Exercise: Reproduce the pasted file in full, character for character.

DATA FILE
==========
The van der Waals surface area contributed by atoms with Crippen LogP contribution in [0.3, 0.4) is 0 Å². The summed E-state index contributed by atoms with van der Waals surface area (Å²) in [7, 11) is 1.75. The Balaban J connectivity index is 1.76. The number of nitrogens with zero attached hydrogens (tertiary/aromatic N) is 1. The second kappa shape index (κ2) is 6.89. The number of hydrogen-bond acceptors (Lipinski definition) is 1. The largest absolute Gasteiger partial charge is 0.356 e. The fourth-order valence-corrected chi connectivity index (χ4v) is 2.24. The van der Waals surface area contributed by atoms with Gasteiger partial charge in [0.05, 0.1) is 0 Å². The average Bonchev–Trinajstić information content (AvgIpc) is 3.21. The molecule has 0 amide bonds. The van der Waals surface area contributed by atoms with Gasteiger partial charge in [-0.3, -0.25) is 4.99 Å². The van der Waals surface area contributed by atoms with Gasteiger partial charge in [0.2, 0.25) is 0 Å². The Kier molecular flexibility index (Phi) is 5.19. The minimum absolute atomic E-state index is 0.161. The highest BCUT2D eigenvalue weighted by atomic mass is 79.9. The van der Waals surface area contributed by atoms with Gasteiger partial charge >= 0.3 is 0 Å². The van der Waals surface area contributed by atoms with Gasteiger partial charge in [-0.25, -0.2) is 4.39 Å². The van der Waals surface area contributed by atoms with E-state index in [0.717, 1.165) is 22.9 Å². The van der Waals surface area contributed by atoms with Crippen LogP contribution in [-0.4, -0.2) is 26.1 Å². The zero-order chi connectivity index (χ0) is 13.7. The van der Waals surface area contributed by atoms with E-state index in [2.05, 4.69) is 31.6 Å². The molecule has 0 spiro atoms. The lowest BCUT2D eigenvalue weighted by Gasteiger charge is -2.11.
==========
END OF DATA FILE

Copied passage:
The van der Waals surface area contributed by atoms with Crippen LogP contribution in [0.3, 0.4) is 0 Å². The summed E-state index contributed by atoms with van der Waals surface area (Å²) in [7, 11) is 1.75. The Balaban J connectivity index is 1.76. The number of nitrogens with zero attached hydrogens (tertiary/aromatic N) is 1. The second kappa shape index (κ2) is 6.89. The number of hydrogen-bond acceptors (Lipinski definition) is 1. The largest absolute Gasteiger partial charge is 0.356 e. The fourth-order valence-corrected chi connectivity index (χ4v) is 2.24. The van der Waals surface area contributed by atoms with Gasteiger partial charge in [0.05, 0.1) is 0 Å². The average Bonchev–Trinajstić information content (AvgIpc) is 3.21. The molecule has 0 amide bonds. The van der Waals surface area contributed by atoms with Gasteiger partial charge in [-0.3, -0.25) is 4.99 Å². The van der Waals surface area contributed by atoms with Gasteiger partial charge in [0.2, 0.25) is 0 Å². The Kier molecular flexibility index (Phi) is 5.19. The minimum absolute atomic E-state index is 0.161. The highest BCUT2D eigenvalue weighted by atomic mass is 79.9. The van der Waals surface area contributed by atoms with Gasteiger partial charge >= 0.3 is 0 Å². The van der Waals surface area contributed by atoms with Gasteiger partial charge in [-0.25, -0.2) is 4.39 Å². The van der Waals surface area contributed by atoms with E-state index in [0.717, 1.165) is 22.9 Å². The van der Waals surface area contributed by atoms with Crippen LogP contribution in [-0.4, -0.2) is 26.1 Å². The zero-order chi connectivity index (χ0) is 13.7. The van der Waals surface area contributed by atoms with E-state index in [2.05, 4.69) is 31.6 Å². The molecule has 0 spiro atoms. The lowest BCUT2D eigenvalue weighted by Gasteiger charge is -2.11.